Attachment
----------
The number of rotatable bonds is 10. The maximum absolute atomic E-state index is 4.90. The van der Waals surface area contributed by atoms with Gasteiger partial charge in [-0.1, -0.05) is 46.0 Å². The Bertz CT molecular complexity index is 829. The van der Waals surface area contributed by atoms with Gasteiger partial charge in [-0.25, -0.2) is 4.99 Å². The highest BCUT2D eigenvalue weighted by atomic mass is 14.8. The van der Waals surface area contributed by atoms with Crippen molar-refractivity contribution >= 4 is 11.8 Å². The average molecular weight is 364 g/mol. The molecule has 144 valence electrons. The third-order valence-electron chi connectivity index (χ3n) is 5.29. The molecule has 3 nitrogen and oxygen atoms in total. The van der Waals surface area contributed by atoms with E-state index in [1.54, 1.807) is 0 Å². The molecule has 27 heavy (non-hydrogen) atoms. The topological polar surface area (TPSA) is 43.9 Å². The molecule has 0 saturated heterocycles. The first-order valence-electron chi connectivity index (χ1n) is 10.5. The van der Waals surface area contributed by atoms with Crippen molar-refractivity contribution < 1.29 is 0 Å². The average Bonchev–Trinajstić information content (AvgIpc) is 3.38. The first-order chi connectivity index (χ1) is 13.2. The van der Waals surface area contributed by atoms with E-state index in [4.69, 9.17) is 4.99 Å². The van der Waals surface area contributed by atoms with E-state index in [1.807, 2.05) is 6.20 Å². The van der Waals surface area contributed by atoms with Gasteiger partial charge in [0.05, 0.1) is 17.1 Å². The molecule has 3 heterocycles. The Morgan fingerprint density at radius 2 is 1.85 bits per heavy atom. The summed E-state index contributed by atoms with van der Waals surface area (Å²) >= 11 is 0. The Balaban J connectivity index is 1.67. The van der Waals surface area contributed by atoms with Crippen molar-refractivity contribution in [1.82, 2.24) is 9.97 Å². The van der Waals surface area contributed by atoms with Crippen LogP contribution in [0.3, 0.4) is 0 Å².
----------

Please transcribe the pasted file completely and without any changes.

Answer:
The number of rotatable bonds is 10. The maximum absolute atomic E-state index is 4.90. The van der Waals surface area contributed by atoms with Gasteiger partial charge in [-0.1, -0.05) is 46.0 Å². The Bertz CT molecular complexity index is 829. The van der Waals surface area contributed by atoms with Gasteiger partial charge in [-0.25, -0.2) is 4.99 Å². The highest BCUT2D eigenvalue weighted by atomic mass is 14.8. The van der Waals surface area contributed by atoms with Crippen molar-refractivity contribution >= 4 is 11.8 Å². The average molecular weight is 364 g/mol. The molecule has 144 valence electrons. The third-order valence-electron chi connectivity index (χ3n) is 5.29. The molecule has 3 nitrogen and oxygen atoms in total. The van der Waals surface area contributed by atoms with E-state index in [1.54, 1.807) is 0 Å². The molecule has 27 heavy (non-hydrogen) atoms. The topological polar surface area (TPSA) is 43.9 Å². The molecule has 0 saturated heterocycles. The first-order valence-electron chi connectivity index (χ1n) is 10.5. The van der Waals surface area contributed by atoms with Crippen molar-refractivity contribution < 1.29 is 0 Å². The average Bonchev–Trinajstić information content (AvgIpc) is 3.38. The first-order chi connectivity index (χ1) is 13.2. The van der Waals surface area contributed by atoms with E-state index in [4.69, 9.17) is 4.99 Å². The van der Waals surface area contributed by atoms with E-state index in [1.807, 2.05) is 6.20 Å². The van der Waals surface area contributed by atoms with Gasteiger partial charge in [0.05, 0.1) is 17.1 Å². The molecule has 3 heterocycles. The Morgan fingerprint density at radius 2 is 1.85 bits per heavy atom. The summed E-state index contributed by atoms with van der Waals surface area (Å²) >= 11 is 0. The Balaban J connectivity index is 1.67. The van der Waals surface area contributed by atoms with Crippen molar-refractivity contribution in [1.82, 2.24) is 9.97 Å². The van der Waals surface area contributed by atoms with Crippen LogP contribution in [0.3, 0.4) is 0 Å².